Lessons from a Hospital Tragedy

Social edupreneurs like Dr Manoj Nayak deserve respect. I am shocked to see how quickly our society can brush aside all the contribution of this man towards education, healthcare, social development and what-have-you in the state of Odisha and be swayed by a hostile media. Don’t we, the parents of thousands of children who can now aspire to become doctors, engineers and business executive owe something to him? Don’t we, the children of thousands of ailing parents receiving quality healthcare in the state owe something to him?

The media pundits would tell us, well, he did it all for money. I fail to understand how a Trustee who has endowed all his assets to the society be equated with a corporate tycoon seeking to maximize profits? Aren’t we questioning the very edifice of our legal system, the eco-system and our very social foundations when we unhesitatingly accept a possibility that “all philanthropists do it for money”!

Why should we single him out when only 0.5 percent of all hospitals are fire-safety-compliant? How can we digest the rant by the media pundits to close down a hospital with 1200 beds, which is untiringly serving the ailing and the sick? How can the immediate closing down of all the non-compliant hospitals in the state help the provision of healthcare? Should they not be given time to rectify their systems?

I find it a bit strange that I feel like responding to this news item, sitting on the shores of the red sea in the city of Jeddah in Saudi Arabia. Dr Nayak is no relative of mine. I have little interest in politics. I don’t have any vested interests in his reputation that has seen a barrage of onslaughts since the mishap. Perhaps I feel for him because there is a social entrepreneur in me and I always wanted to revert to my native state and serve the people with sustainable developmental projects. Perhaps unwittingly I have accepted Dr Nayak as my ideal. Therefore, what is happening now is truely terrifying.

The Bhubaneswar hospital tragedy will be remembered for the tragic human loss – the death of the twenty plus ailing patients due to a fire, the reason for which is yet to be ascertained. It will also be remembered for the marathon media trial of a hapless philanthropist and social worker. His ambitions took him to IIT to earn a degree in Computer Science and revert to his state Odisha as a university lecturer. He moved on to establish one of the finest private universities in the country (ranked 16th as per government rating in 2016) and received wide acclaim as a social edupreneur contributing to the all-round development of the region.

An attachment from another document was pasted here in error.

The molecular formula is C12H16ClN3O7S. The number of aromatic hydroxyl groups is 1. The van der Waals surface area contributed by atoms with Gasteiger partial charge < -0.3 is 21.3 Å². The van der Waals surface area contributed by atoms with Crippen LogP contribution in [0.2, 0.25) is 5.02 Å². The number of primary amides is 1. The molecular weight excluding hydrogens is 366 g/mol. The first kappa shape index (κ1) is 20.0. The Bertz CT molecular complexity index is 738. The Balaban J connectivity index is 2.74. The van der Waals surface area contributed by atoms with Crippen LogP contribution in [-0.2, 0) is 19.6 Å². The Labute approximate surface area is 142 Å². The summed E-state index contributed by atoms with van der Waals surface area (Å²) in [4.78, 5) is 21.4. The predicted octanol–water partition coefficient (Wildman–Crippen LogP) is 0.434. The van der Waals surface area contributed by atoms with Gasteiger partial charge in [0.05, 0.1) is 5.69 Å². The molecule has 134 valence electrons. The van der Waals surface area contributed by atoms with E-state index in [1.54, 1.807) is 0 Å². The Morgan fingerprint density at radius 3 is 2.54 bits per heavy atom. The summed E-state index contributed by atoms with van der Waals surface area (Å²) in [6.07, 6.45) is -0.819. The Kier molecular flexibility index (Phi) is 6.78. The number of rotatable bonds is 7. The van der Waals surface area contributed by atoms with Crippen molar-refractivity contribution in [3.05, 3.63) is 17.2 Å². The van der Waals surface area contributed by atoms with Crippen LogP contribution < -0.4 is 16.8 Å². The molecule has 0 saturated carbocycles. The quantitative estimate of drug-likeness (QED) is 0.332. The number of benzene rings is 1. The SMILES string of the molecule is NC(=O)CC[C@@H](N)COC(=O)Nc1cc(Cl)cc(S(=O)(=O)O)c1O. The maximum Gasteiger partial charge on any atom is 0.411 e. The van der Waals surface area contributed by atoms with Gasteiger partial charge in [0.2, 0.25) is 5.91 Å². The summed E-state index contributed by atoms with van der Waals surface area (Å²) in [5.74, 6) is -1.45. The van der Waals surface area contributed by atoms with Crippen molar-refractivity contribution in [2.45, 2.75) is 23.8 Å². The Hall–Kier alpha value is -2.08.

As is often cited as a good practice in the management of non-profits, this Founder-Trustee “kept himself away from the Board of Management of the university and the hospital he founded”. And as the headlines in a section of media suggest “even in the websites of the SOA University his name was conspicuous by its absence.”

A good practice has been turned up-side down to look like one with a sinister motive.

Separation of ownership from management is a celebrated principle. It is a globally celebrated principle not just in corporations but in non-profits too. Eugene Fama, the American economist and Nobel laureate, often referred to as “The Father of Finance” writing with Michael Jensen in a widely-cited article in the Journal of Law and Economics argues: “the separation of decision and risk-bearing functions observed in large corporations is common to other organizations such as large professional partnerships, financial mutuals, and nonprofits”. The authors further assert in the context of non-profits like universities that “a more formal structure of diffused decision management and control is helpful to Trustees who do not have specialized knowledge about a university’s activities.”

In a Trust, the role of the endower and trustees are clearly spelt out. Section 10 of Indian Trust Act, 1882, defines a trustee as follows: “Every person capable of holding a property may be a trustee; but where the trust involves the exercise of discretion, he cannot execute it unless he is competent to contract.” The primary duty of a Trustee is to obey the directions of the endower and the preservation of the Trust assets. Section 13 of the Indian Trusts Act states that “A trustee is bound to to take such other steps as, regard being had to the nature and amount or value of the trust-property, may be reasonably requisite for the preservation of trust property and the assertion or protection of the title thereto”. The paramount duty of the trustee is to take all necessary steps of preservation and protection of the trust property.

It is an irony that the noble motive of a philanthropist to do things in a professional and competent manner has been deliberately misconstrued as the output of a criminal mindset that could predict the impending disaster and hence, opted for a preemptive exclusion from the Board of Management.

It is sad. Philanthropy is an idea that needs continuous rejuvenation from thought leaders and leaders  who can put the idea into action. If the motives of actors are under constant suspicion, thanks to our “vigilant-plus” media, I am afraid we may soon have to write the obituary of all philanthropy-driven actions in the region.

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18 Comments Add yours

  1. Prasun biswal says: